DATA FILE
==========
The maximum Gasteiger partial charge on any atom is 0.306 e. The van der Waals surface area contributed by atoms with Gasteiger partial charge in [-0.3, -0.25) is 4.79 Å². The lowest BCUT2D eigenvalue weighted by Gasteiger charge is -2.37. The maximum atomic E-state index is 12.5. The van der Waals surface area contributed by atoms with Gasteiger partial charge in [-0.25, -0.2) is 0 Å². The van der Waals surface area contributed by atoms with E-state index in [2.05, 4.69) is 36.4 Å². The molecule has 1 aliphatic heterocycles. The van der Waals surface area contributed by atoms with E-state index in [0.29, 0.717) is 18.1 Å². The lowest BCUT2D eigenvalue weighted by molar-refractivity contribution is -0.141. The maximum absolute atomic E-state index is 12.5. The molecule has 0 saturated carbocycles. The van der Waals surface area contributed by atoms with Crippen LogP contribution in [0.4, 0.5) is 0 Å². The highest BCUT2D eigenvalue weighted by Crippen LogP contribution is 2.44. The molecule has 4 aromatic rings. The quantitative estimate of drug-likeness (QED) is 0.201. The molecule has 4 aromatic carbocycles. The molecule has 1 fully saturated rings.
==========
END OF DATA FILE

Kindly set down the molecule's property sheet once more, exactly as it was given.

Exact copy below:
The maximum Gasteiger partial charge on any atom is 0.306 e. The van der Waals surface area contributed by atoms with Gasteiger partial charge in [-0.3, -0.25) is 4.79 Å². The lowest BCUT2D eigenvalue weighted by Gasteiger charge is -2.37. The maximum atomic E-state index is 12.5. The van der Waals surface area contributed by atoms with Gasteiger partial charge in [-0.25, -0.2) is 0 Å². The van der Waals surface area contributed by atoms with E-state index in [2.05, 4.69) is 36.4 Å². The molecule has 1 aliphatic heterocycles. The van der Waals surface area contributed by atoms with E-state index in [0.29, 0.717) is 18.1 Å². The lowest BCUT2D eigenvalue weighted by molar-refractivity contribution is -0.141. The maximum absolute atomic E-state index is 12.5. The molecule has 0 saturated carbocycles. The van der Waals surface area contributed by atoms with Crippen LogP contribution in [0.4, 0.5) is 0 Å². The highest BCUT2D eigenvalue weighted by Crippen LogP contribution is 2.44. The molecule has 4 aromatic rings. The quantitative estimate of drug-likeness (QED) is 0.201. The molecule has 4 aromatic carbocycles. The molecule has 1 fully saturated rings.